Wednesday, March 21, 2001

Junk blues

Posted By on Wed, Mar 21, 2001 at 12:00 AM

Knoxville Girls ain’t girls, and they ain’t flashing grit-eating grins south of the Mason-Dixon either. These misbehaved no-wavers are just five Big Apple boys with a bogus band name and impressive rock resumes (Sonic Youth, Pussy Galore, the Cramps, etc.). Misleading moniker and punk pedigrees aside, however, Knoxville Girls do a bang-up job on their second long-player of new material: In a Paper Suit is Memphis blues-barbed gutter punk that, at its best, is worth mentioning alongside the rickety-rock clatter of the White Stripes. And while there’s only one misstep on the album — pity the Little Shop of Horrors-styled remake of “Sophisticated Boom Boom” — it’s Jerry Teel’s helter-skelter swagger and Barry London’s undulating organ that make the album such a rough-and-tumble treat.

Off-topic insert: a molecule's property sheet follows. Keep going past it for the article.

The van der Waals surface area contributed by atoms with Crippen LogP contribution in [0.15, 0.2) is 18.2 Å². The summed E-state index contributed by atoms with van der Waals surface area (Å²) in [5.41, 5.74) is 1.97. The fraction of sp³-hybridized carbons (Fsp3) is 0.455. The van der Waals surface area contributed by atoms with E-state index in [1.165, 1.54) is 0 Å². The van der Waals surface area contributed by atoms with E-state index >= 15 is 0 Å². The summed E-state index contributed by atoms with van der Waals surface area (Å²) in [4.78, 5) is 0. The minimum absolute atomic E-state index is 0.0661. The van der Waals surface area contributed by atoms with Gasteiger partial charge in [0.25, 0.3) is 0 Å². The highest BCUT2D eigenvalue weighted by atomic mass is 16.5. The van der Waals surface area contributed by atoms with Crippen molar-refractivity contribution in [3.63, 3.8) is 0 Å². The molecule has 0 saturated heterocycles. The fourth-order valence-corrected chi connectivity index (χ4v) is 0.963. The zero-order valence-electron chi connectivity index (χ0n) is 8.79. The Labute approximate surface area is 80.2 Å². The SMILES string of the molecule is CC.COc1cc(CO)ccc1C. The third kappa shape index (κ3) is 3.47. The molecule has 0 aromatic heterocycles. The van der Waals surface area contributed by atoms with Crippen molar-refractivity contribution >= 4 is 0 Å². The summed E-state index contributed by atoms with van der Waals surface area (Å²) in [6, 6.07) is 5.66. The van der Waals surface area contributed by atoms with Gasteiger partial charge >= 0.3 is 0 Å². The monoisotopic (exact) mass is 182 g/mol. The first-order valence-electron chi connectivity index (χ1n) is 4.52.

Unlike Knoxville Girls, Lorette Velvette is a girl, and she is from Tennessee. On the Memphis-bred blues woman’s American debut, Rude Angel, Velvette impressively mines the Mississippi Delta blues and her home state’s dirty-country territory with a slide guitar, a gritty growl and the know-how of a rock veteran. And while she’s been practically undetected on the U.S. rock radar, she’s a vet nonetheless: Velvette’s already put out a trio of German albums and spent more than a decade in bands such as the Hellcats and the Kropotkins, soaking up influences including Tav Falco, R.L. Burnside, Othar Turner and her sometimes producer Alex Chilton.

It’s about time, then, that Velvette’s extraordinary solo recordings see the light of day on this side of the pond. With its 18 songs culled from her overseas releases, Rude Angel opens with a rowdy rendition of David Bowie’s brilliant “Boys Keep Swinging.” That song is the perfect intro to Velvette’s work, too: Tongue-in-cheek and full of hiss ‘n’ vinegar, her rough-edged drawl is so perfectly unpolished that she comes off like a truckstop rocker remaking glam into a punker’s down-home hoedown. There’s not a dud among the album’s amazing originals and covers — including Burnside, Fred McDowell, John Lennon, and T. Rex — but it’s Velvette’s voice that demands and commands listeners’ attention. So while Knoxville Girls offer up some great Southern-styled junk-rock jams, Lorette Velvette is Tennessee’s real blues-rock deal.

E-mail Jimmy Draper at


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